Dosveedaniya Moscow.

Wow, you guys are good guessers. I thought I was being all mysterious but clearly Im as transparent as cling wrap. 1,000 blog points goes to the Laura of Journey Chic for guessing Moscow.


On Thursday we flew off to Chicago to catch a red eye flight to Moscow. The weather reports were all over the place calling for anything from pouring rain in 55 degree temps to full sun at 75 degrees. I guess meteorology in Russia is even less accurate than it is here. We got overcast skies at about 65 degrees all weekend long. Could have been a lot worse.


Moscow is a very dichotomous city. Amazing architecture, preserved culture, extreme wealth in some ways, paralleled by crumbling buildings, erased history and poverty in others.

View from our hotel room.

Our hotel was a short walk from Red Square so we spent a lot of time in the area.

Clearly the most tourist friendly area of the city, its also very beautiful and rich in history. I wasn't kidding when I said I've wanted to visit Russia since I was little. Maybe its because I was a preadolescent during Glasnost? But it was a surreal experience to be standing in Red Square.


Our first stop was the famous St. Basil's, commissioned by Ivan the Terrible and built in the 16th century. Legend has it that upon completion the czar ordered the architect to be blinded to prevent him from ever recreating another structure to rival the beauty of this cathedral.


Fighting jet lag weariness, we stopped to stroll in GUM, the most beautiful shopping mall that takes up an entire side of Red Square. Just like the exterior, the interior is striking - from its all glass cathedral ceilings to the beautiful steel and corbel work inside. Take a look. Pretty to stroll around in, the stores here were all strictly high end. I didn't bother even peaking inside them as its all too rich for my blood.

We had a confusing meal at the Canteen on the 3rd floor, walked around a little more and called it a night. We had booked a tour guide for Saturday and had a full day ahead of us.

After meeting our guide, we made it back to Red Square to learn a little more of the history, hear the Kremlin bells ring and snap a few more photos.

I got brave here and snapped a quick shot of two officers outside of Lenin's tomb. I should point out that there is an extreme police presence everywhere you turn. And they don't look friendly.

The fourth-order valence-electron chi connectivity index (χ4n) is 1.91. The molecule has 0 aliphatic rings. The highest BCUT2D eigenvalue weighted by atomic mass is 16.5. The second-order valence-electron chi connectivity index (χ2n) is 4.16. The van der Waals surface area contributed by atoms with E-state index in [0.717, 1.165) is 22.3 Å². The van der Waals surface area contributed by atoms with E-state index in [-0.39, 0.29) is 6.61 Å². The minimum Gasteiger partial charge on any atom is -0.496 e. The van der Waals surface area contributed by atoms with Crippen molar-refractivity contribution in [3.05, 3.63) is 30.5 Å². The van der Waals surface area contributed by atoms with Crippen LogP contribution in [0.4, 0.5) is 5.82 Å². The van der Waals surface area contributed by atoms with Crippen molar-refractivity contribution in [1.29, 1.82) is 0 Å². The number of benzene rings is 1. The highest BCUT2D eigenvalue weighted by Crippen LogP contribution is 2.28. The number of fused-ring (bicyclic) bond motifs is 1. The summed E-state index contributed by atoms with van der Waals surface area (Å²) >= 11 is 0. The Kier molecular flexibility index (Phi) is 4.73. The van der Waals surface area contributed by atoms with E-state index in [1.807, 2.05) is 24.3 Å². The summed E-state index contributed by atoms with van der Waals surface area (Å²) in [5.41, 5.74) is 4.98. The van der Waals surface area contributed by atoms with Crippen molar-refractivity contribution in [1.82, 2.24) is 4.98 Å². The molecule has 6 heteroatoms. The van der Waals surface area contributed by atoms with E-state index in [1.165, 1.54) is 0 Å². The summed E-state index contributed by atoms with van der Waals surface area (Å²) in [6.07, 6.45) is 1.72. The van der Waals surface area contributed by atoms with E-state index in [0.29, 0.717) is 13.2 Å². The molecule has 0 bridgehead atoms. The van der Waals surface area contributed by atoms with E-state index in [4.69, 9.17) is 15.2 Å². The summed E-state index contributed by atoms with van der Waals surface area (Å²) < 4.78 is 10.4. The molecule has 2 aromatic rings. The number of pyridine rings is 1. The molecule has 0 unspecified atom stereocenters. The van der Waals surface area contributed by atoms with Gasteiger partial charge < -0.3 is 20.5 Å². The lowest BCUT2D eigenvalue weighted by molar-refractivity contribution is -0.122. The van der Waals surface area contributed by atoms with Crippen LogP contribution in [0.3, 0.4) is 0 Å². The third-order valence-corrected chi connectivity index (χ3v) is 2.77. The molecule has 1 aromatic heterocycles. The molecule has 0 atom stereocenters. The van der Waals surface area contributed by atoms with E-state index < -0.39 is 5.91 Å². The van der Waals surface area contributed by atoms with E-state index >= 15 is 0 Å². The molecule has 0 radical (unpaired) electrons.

I should point out that while police presence is normally a good thing, its not quite that clear cut here. Its not unheard of for tourists to be stopped by police to review your papers and then extort a sum of money in exchange for your release. The idea of a armed force being so corrupt as to extort passersbys with impunity scares the crap out of me. So I was very keen on not doing anything - like snapping a photograph or making eye contact - to bring their attention on me. Thankfully, we had no such incidents on our trip. It added a little tension whenever we walked around but that was part of the experience.
Speaking of the dichotomous nature of the city, the numerous armed officers about were a stark contrast to the many couples we saw in the midst of pubilc displays of affection. Lots of holding hands, kissing and loving looks were all about. Loads of newlyweds taking photos as well.

We did leave Red Square at some point to see some other interesting sites.
Victims of Adult Vices

Newlyweds put a lock on one of the metal trees on this bridge and then throw the key in the river. I totally loved this tradition and think someone should steal it here.

Another church that Im sure is extremely important whose name escapes me. Interesting factoid about religious services here - worshippers don't sit down to pray...they walk around and pray at different stations throughout the building.

Novodevichy Convent. I later learned there is a fabulous cemetery nearby we failed to visit. Oh well, we'll have to get it next time.


Our appointment with the Kremlin was nearing. My attempt at a ladies room break was halted by the discovery that at least some of the public toilets don't have toilet paper! And I don't mean they were out of toilet paper - I mean they don't have it at all. Very inconvenient if you don't happen to carry tissues.

KremlinUnknownSoliderClose copy
Tomb of the unknown solider

We got a break in the clouds that afternoon as we made our way to the top of the bell tower inside the Kremlin walls.

I have no idea what this says.

This post is already incredibly long so I hope you're still awake. I still have the rest of the trip to share so I'll be back with part two. (continued here)